We all know our cousins across the water really “won the war”, and, to be fair, it is hard to compete with that impression when you are presented with such extraordinarily good film productions such as Band of Brothers, a superb TV war-drama by any measure. However, we Brits can at least claim to have contributed a fair amount to the liberation of Europe in the days and weeks following D-Day! So it is good to hear that a British film director is planning to produce a series of docu-dramas based upon the actual experiences of British soldiers who fought in WW2 with the Parachute Regiment.
The initiative is being led by writer/director and historical enthusiast Lance Nielsen along with a number of other industry professionals who have come together to create a new, four-season, TV series. The first season, consisting of ten hour-long episodes, is called Paratrooper. It will be an historically-authentic action drama series, based on original content centred upon the real life stories of the men and women who either served with, or were connected to, or fought against, the airborne forces of the British and Commonwealth military during World War Two.
The Team very much want to preserve the stories of individuals who fought with the British Airborne Forces before it is all just too late to be able to recreate their roles in various engagements in the post D-Day theatre of operations. To that end:
“The series explores a number of different rarely explored narratives within the conflict including perspectives from those of ethnic minorities who fought and whose contribution has rarely been acknowledged to civilians caught in the midst of conflict, the women left waiting at home and those who fight on the opposing side. Several characters recur throughout the story and give the dramatic narrative a sense of emotional continuity for the audience. Ultimately we see how his period shapes and changes not only each character who lives through this part of history but how each makes their own contribution towards shaping the future of it.
It is our aim with this project to keep the true stories of the heroic men, women, and children from this dramatic period of history alive through this series and creating the pilot is the first step towards that goal.”
On the Paratrooper website, Lance (seen “on location” above), has explained why he is so interested in this period of history, and also provides more insight into the aims of the new production:
“I didn’t want Paratrooper to just repeat the narrative formula of Band of Brothers, as for one thing, our own airborne and Commonwealth forces were all involved in very different operations. With Paratrooper each episode will focus on one individual and their experience of a major historical event involving the airborne forces of World War Two. In our show, you will be placed in the shoes of the individual and follow their journey into battle as they risk everything in order to save the future of humanity. This enables us to give insight into many different battles and campaigns that were fought in Europe from a number of very unique previously untold perspectives which includes not only the serving soldiers from various nationalities but also the civilians who were destined to meet them in both their personal lives and during battle. Not only are the stories themselves unique but a number of these operations have never been told in the dramatic narrative before – Battles for places such as Merville, Bénouville, and Bruneval in France, Primosole Bridge in Sicily and Hamminkeln east of the Rhine have never been portrayed outside of a documentary format and we also aim to show aspects of the battle for Arnhem that have not been previously portrayed. Although each episode tells a story which can stand alone, there is an emotional narrative that links each episode and several characters we come to know and care for return frequently throughout the series.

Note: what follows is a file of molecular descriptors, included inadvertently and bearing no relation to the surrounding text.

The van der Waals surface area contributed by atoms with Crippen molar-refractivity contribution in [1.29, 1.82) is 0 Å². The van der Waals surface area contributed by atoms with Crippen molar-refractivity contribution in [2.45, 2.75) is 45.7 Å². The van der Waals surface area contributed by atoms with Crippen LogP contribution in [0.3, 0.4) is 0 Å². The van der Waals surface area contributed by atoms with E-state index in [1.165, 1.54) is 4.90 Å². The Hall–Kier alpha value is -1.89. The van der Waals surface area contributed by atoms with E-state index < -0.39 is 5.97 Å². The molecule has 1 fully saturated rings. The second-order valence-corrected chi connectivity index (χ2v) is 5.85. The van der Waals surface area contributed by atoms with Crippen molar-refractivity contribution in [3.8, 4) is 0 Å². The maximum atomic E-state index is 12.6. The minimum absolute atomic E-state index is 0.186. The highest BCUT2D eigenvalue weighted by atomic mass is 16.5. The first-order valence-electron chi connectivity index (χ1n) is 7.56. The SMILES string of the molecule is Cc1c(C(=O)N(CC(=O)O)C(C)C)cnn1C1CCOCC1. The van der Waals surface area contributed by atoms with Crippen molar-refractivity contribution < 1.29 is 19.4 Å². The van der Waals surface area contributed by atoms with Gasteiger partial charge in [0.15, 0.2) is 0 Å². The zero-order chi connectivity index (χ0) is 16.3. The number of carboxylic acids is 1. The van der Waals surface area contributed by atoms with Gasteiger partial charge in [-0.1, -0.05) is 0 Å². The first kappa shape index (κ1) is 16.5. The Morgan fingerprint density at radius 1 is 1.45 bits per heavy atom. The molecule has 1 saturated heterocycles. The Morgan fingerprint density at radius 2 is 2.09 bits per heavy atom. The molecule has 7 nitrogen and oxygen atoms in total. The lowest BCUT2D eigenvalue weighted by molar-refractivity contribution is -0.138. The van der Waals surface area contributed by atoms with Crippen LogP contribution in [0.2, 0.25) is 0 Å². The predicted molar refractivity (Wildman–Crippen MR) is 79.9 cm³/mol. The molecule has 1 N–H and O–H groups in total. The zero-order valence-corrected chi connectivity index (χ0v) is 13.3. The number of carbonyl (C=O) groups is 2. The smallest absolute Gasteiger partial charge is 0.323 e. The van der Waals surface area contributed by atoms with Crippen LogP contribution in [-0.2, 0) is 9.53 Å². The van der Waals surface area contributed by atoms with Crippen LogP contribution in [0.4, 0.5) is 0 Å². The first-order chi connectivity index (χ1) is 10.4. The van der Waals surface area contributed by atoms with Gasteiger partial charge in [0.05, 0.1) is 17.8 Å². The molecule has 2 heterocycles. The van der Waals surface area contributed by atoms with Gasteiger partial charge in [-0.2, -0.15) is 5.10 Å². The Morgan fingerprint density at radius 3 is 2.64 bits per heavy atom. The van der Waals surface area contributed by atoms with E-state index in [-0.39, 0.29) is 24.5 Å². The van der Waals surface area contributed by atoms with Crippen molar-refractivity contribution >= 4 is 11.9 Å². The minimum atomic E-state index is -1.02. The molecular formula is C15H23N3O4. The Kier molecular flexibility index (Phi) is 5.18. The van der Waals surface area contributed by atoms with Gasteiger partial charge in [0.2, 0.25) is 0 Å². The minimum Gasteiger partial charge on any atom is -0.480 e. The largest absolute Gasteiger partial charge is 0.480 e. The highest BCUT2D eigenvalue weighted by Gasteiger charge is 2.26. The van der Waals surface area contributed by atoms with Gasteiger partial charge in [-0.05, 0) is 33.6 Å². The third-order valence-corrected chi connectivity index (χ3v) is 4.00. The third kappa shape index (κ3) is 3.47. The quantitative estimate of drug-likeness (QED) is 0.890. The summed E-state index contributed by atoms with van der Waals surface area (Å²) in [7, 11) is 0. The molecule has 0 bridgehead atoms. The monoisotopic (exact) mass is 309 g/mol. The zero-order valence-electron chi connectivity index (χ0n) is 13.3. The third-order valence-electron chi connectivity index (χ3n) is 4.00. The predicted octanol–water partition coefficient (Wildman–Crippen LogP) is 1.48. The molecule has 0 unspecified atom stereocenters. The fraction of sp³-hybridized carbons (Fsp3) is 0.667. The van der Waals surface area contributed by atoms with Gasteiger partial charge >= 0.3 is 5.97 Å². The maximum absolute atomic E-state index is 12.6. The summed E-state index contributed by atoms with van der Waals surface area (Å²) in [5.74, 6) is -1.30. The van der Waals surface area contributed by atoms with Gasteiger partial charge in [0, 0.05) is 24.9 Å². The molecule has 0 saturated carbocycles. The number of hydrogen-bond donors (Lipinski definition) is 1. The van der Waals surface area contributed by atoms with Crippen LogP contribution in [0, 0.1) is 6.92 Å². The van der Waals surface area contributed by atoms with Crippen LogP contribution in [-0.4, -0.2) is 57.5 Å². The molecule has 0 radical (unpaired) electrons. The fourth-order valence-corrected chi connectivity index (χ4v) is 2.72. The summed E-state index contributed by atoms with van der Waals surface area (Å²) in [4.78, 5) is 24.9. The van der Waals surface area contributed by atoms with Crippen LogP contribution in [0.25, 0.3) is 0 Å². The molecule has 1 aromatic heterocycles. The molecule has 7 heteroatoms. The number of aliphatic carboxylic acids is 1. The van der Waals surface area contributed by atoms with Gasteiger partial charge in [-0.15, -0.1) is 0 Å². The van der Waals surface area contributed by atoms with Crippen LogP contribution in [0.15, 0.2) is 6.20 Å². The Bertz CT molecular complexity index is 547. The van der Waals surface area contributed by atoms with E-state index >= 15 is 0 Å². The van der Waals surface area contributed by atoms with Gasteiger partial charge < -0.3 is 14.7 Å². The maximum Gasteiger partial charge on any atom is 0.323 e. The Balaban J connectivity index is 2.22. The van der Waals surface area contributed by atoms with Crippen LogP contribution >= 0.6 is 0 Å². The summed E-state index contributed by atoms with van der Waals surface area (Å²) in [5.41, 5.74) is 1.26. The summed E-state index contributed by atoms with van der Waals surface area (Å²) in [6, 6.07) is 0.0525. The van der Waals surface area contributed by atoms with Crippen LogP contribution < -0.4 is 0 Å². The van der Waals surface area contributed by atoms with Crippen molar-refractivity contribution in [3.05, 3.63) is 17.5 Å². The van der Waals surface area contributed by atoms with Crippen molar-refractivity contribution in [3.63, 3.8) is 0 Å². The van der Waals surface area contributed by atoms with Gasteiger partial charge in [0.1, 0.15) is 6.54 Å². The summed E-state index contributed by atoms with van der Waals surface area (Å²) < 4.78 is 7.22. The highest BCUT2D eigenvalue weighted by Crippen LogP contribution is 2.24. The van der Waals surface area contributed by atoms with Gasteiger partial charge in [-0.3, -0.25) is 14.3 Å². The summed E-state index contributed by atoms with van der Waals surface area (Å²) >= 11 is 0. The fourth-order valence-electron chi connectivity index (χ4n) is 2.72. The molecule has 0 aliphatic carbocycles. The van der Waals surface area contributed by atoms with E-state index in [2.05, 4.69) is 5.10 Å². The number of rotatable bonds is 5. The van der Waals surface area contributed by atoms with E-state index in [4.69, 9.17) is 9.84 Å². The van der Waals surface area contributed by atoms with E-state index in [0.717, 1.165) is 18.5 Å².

Being a serious researcher of this subject since my teens I already had a wealth of information and resources to draw from but it was only recently that I came across the story of Private Sidney Cornell (seen in centre of group below), which was crying out for its own narrative. Cornell was one of the few men born of an ethnic minority to be serving in the British Airborne forces at that time but was also in an interracial marriage himself in 1934 when such a thing was virtually unheard of. He was awarded the DCM for his actions during the Normandy Campaign and went on to take part in Operation Varsity. His personal journey is one the most unique stories we propose to tell in season one of Paratrooper and his character will also return in subsequent episodes.”
According to Tony Fadil and Alex Tabrizi, two of the Producers on the pilot episode of Paratrooper: